“Being the brazen type I pick the biggest tree I can find, hacking away at its base before the beast is felled”It doesn’t take long before I come upon a desolate beach; as good a place as any to set up camp, especially with a rotting great white shark for company. So I plot down a layout for my hunting shelter, building it up with the rocks and sticks I gathered earlier, before heading back into the forest for the requisite logs. Being the brazen type I pick the biggest tree I can find, hacking away at its base before the beast is felled. It’s quite a cathartic experience.

With logs in tow I make my way back to the beach, finishing my shelter and shuffling inside for the night. It’s a restless night, however, a potent thunderstorm drenching my clothes and almost freezing me to death. A fire is what I need and so I build one, a previous smoking habit and the lighter that accompanies it making this an easy process. With my small fire ablaze I throw on some rabbit meat to replenish my hunger, complementing it with a can of soda to boost my energy levels. A feast fit for kings.


When morning finally arrives I’m met by more humans, presumably on patrol. There are four of them in total, walking in a single-file line, almost like they’re marching. I scamper into my inventory, combining a bottle of alcohol with a cloth and my lighter to create a Molotov cocktail. They haven’t seen me yet so I hesitantly move closer, hurling fiery destruction down upon them from a safe distance. Two of them are instantly set alight, screaming in pain before crumpling to the floor. The two who remain – a male and a female – react to their fallen comrades in surprisingly different ways. The male is sent into a fit of rage, charging towards me. I hack him down and collect his body parts, expecting the female to be close behind. But there’s no sign of her. Instead of attacking she’s on her knees beside the men I killed, grieving for her fallen brothers. They may seem like wild savages but maybe she’s proof there’s still some humanity left in this forest.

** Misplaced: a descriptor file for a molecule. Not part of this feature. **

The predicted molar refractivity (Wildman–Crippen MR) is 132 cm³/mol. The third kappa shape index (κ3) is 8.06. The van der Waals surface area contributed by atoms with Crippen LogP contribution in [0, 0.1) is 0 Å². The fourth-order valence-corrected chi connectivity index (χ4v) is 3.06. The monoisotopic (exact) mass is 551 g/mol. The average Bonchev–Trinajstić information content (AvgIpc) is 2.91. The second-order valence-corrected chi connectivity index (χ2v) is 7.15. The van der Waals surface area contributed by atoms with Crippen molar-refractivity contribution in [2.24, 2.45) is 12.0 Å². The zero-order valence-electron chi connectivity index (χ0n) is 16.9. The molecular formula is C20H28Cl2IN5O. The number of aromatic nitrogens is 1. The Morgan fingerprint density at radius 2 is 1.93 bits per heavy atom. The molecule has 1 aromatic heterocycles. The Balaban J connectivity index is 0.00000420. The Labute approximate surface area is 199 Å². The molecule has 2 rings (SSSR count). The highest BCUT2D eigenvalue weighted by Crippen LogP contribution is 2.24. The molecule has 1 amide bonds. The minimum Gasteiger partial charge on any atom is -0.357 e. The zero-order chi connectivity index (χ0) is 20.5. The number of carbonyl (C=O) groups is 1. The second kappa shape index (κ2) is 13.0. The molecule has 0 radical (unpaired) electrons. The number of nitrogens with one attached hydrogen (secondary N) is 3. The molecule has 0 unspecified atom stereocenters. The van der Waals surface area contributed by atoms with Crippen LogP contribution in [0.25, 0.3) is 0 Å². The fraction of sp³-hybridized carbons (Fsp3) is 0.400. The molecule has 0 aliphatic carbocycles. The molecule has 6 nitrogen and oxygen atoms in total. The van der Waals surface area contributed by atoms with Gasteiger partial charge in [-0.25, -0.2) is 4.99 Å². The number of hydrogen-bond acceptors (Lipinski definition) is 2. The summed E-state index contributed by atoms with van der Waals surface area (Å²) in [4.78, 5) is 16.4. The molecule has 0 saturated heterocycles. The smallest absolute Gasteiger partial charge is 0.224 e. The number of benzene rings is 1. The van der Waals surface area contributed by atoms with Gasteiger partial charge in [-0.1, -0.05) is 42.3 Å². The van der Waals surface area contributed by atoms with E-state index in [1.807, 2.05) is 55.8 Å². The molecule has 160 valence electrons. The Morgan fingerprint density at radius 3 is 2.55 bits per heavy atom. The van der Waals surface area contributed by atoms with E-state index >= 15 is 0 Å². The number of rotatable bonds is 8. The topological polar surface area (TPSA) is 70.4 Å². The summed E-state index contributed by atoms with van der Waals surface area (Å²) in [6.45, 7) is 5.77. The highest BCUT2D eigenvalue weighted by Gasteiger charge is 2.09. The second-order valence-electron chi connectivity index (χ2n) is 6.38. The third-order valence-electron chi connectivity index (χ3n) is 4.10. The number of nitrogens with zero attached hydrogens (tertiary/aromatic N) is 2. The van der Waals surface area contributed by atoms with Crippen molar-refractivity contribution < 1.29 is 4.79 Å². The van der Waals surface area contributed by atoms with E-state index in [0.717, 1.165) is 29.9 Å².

So I leave her be – to mourn the loss of life – and somewhat offensively use their body parts to create a grisly human effigy right in front of her. Don’t judge me, OK? I can’t have sympathy for these people! Plus I’m curious to see how the effigies work. My theory is that they’re used to scare off enemies, like a warning sign that I’m not to be messed with. So I place one in front of my shelter, hoping to scare off any curious minds.

It doesn’t exactly work.

Another patrol shows up and overwhelms me in numbers, hacking away at my flesh until my lifebar is drained to zero. Another casualty in a rather eventful two days. Or so I thought. I soon awaken in darkness, flicking my lighter on to illuminate the path ahead. I appear to be in some sort of cave, the human bones littering the ground I walk on acting as an ominous indication that I was brought here to be eaten. Escaping seems like a good plan. So I rush through the darkness, adopting the flight method when met by the welcoming committee of bloodthirsty cannibals. Running is not enough, however, as I’m cut down once again. There’s no waking up this time. A stark red fills the screen, the text in the middle reads: DAYS SURVIVED 2. And so ends my initial adventure.


Like DayZ and Don’t Starve before it, The Forest adopts a very minimalistic approach that’s simply about surviving. Maybe there will be more to it than that, or maybe there already is and I just haven’t found it yet. There are certainly hints of a bigger picture here already, even beyond the search for a missing son. The way certain enemies will react, protecting each other, grieving for one another. It might be cliché but the question of “who is the real monster here” is a prominent one that could be explored in some interesting ways, especially with the emergent storytelling potential that already exists. I, for one, am excited for The Forest’s future, and of uncovering its mysteries. It’s an obvious alpha at the moment with bugs and glitches aplenty, so there’s a long way to go yet, but its ambition is clear and its potential seems almost limitless.

The author of this fine article

is a Senior Staff Writer at Thunderbolt, having joined in June 2008. Get in touch on Twitter @richardwakeling.

Gentle persuasion